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Nissan Delays LMP1 Race Return with GT-R LM NISMO

Nissan to focus on testing of LMP1 car, withdraws from Nürburgring…

Photo: Nissan

Photo: Nissan

The Nissan GT-R LM NISMO has been withdrawn from active racing competition in the FIA World Endurance Championship until further notice, Nissan announced Friday.

Citing what it deemed multiple technical issues, including running without its hybrid Energy Recovery System (ERS) at the 24 Hours of Le Mans, Nissan will withdraw from the Six Hours of Nürburgring, and has not indicated a race when it will return to action in the FIA WEC.

It will instead continue its testing program, predominately but not exclusively in the United States.

“We know people will be disappointed but be assured that nobody is more disappointed than us,” said Shoichi Miyatani, President of NISMO.

“We are racers and we want to compete but we also want to be competitive. That is why we have chosen to continue our test programme and prepare the GT-R LM NISMO for the strong competition we face in the World Endurance Championship.

“When you innovate you don’t give up at the first hurdle. We are committed to overcoming this challenge.”

An updated version of the car completed a two-day test at Circuit of The Americas last month with Olivier Pla and Harry Tincknell at the wheel. It’s understood the car continued to struggle pace-wise at the test.

As previously revealed by Sportscar365, the future of the Nissan program had been under review, following a high-level executive meeting in Japan last month.

Added Darren Cox, Global Head of Brand, Marketing & Sales, NISMO, “We’ve built an LMP1 car that is very different to other racing cars as we continue to drive motorsport innovation.

“The beauty of this program is that people have got behind us and they are willing us to succeed.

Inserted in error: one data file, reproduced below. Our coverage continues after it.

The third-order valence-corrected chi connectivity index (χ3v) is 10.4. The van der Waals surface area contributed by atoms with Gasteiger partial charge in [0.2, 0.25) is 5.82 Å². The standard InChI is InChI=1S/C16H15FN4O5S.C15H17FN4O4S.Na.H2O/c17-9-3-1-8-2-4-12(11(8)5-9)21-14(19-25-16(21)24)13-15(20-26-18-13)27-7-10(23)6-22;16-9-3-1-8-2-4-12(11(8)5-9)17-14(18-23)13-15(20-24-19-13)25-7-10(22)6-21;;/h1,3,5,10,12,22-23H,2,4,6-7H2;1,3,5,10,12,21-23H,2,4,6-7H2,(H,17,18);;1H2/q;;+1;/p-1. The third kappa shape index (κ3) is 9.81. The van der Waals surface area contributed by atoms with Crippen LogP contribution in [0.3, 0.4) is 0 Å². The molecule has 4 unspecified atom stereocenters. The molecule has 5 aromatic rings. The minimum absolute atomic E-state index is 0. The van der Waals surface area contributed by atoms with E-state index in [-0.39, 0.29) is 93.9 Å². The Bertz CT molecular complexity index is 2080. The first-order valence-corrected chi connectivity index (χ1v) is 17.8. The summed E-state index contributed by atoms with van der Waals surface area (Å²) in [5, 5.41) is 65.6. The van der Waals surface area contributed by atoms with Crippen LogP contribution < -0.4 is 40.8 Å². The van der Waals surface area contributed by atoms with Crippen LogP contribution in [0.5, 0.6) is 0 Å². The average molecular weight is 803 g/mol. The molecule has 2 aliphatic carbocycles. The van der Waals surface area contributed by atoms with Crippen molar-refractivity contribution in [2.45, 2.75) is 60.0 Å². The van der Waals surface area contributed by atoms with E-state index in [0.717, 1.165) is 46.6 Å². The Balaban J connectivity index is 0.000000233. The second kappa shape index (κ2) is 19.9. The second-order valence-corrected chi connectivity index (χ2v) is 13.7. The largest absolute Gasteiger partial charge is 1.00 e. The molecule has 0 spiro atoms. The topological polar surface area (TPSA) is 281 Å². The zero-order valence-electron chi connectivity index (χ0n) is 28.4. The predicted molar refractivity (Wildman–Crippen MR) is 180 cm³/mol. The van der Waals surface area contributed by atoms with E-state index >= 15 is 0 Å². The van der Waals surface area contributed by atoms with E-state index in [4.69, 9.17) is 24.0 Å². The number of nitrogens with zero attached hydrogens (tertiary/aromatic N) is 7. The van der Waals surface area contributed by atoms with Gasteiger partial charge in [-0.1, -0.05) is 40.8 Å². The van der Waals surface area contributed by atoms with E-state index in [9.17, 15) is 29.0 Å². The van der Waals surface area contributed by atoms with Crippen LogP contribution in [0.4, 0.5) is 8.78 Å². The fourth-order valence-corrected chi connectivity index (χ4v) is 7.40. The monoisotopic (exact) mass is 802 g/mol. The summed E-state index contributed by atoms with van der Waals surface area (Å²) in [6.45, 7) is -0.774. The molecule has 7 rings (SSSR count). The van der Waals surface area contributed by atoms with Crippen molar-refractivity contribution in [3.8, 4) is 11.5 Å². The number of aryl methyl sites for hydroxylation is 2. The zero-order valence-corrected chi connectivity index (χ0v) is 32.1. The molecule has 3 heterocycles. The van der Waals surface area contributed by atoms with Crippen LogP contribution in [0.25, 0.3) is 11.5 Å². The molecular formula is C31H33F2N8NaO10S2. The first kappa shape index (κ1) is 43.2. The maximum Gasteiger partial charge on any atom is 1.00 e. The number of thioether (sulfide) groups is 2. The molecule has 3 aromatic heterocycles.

“This has shown us once again that people want something different in motorsport and that gives us increased motivation to make our LMP1 car competitive.”

Tony DiZinno (@tonydizinno) is Sportscar365's North American Editor, focusing on coverage of the IMSA-sanctioned championships as well as Pirelli World Challenge. DiZinno also contributes to and other motorsports outlets. Contact Tony



  1. Jessie

    August 7, 2015 at 10:31 am

    No surprise Will not see them again, not with this car

    • Ernie2492

      August 7, 2015 at 10:41 am

      But with GT-R LM Nismo mid-engine layout/ GT-R GTE instead..xD

      • 7D3

        August 7, 2015 at 1:01 pm

        I think I can see the Nissan GTR Nismo in the GTE Pro class in 2017.

        • Scott Pruett

          August 15, 2015 at 2:53 pm

          No way 2017, 2018 possibly but we’d have to see some rumors soon.

    • AudiTT

      August 7, 2015 at 11:33 am

      The car should be perfectly competitive once developed. It’s missing it’s hybrid system which robs it of 400bhp & 4wd.

      Once up and running the only major technical difference will be the front engine location. A difference that isn’t a hurdle in this era of front-mid engined cars.

      • Dan

        August 7, 2015 at 11:40 am

        Even with the extra power, I believe there are major balance issues with the car. It can’t handle curbs and the front end lifts off the ground too much.

        • Bakkster

          August 7, 2015 at 4:17 pm

          According to their testing at CotA, they no longer struggle on kerbs. Or at least not to the extent they get the rear tires bouncing if they touch them.

      • Bailfield

        August 7, 2015 at 1:47 pm

        What part of its a failure do you not understand

      • mrtorgue

        August 7, 2015 at 2:19 pm

        I too believe they can still improve a lot. The extra power would be a nice bonus but the actual drive to the rear wheels is way more important I think. They were already very fast in a straight line but had no rotation under acceleration. once they figure out the epicyclic transmission we can see if this is a failure or not.

    • 7D3

      August 7, 2015 at 12:59 pm

      I agree, If they go to rear wheel drive like Toyota they will be fighting for wins.

    • Jayson

      August 10, 2015 at 5:15 pm

      The article is overly bleek.. They will be back for the last two races of the WEC season. Didn’t make much sense to race and have the negative PR could continue..Better to test and fix the issues they have identified..

  2. Scott

    August 7, 2015 at 10:35 am

    Oh well, at least I got to see the car in person once…

    • mrtorgue

      August 7, 2015 at 2:07 pm

      meh.. I was hoping to see them at the ring later this month.

  3. Dill pickles

    August 7, 2015 at 10:36 am

    That’s that then.

    Great idea.

    Terrible execution.

    Good luck in other ventures NISMO

  4. Tucker

    August 7, 2015 at 10:39 am